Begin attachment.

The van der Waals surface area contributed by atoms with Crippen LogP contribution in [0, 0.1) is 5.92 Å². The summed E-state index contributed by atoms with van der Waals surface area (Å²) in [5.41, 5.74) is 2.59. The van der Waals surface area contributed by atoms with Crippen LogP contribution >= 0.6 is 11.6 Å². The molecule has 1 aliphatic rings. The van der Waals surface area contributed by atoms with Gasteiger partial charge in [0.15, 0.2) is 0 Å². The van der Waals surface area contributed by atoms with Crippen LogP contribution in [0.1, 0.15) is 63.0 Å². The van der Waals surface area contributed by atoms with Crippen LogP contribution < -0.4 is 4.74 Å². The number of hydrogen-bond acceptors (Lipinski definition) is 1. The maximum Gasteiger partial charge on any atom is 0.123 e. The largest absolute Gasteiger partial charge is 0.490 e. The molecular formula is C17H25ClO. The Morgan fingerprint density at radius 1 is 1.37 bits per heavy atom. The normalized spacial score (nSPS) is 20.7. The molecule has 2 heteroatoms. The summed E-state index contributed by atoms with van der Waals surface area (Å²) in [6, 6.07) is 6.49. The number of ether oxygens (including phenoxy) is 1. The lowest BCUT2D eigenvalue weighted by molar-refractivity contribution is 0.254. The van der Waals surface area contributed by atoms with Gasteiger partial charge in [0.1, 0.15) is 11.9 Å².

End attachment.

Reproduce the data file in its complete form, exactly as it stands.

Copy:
The van der Waals surface area contributed by atoms with Crippen LogP contribution in [0, 0.1) is 5.92 Å². The summed E-state index contributed by atoms with van der Waals surface area (Å²) in [5.41, 5.74) is 2.59. The van der Waals surface area contributed by atoms with Crippen LogP contribution >= 0.6 is 11.6 Å². The molecule has 1 aliphatic rings. The van der Waals surface area contributed by atoms with Gasteiger partial charge in [0.15, 0.2) is 0 Å². The van der Waals surface area contributed by atoms with Crippen LogP contribution in [0.1, 0.15) is 63.0 Å². The van der Waals surface area contributed by atoms with Crippen LogP contribution < -0.4 is 4.74 Å². The number of hydrogen-bond acceptors (Lipinski definition) is 1. The maximum Gasteiger partial charge on any atom is 0.123 e. The largest absolute Gasteiger partial charge is 0.490 e. The molecular formula is C17H25ClO. The Morgan fingerprint density at radius 1 is 1.37 bits per heavy atom. The normalized spacial score (nSPS) is 20.7. The molecule has 2 heteroatoms. The summed E-state index contributed by atoms with van der Waals surface area (Å²) in [6, 6.07) is 6.49. The number of ether oxygens (including phenoxy) is 1. The lowest BCUT2D eigenvalue weighted by molar-refractivity contribution is 0.254. The van der Waals surface area contributed by atoms with Gasteiger partial charge in [0.1, 0.15) is 11.9 Å².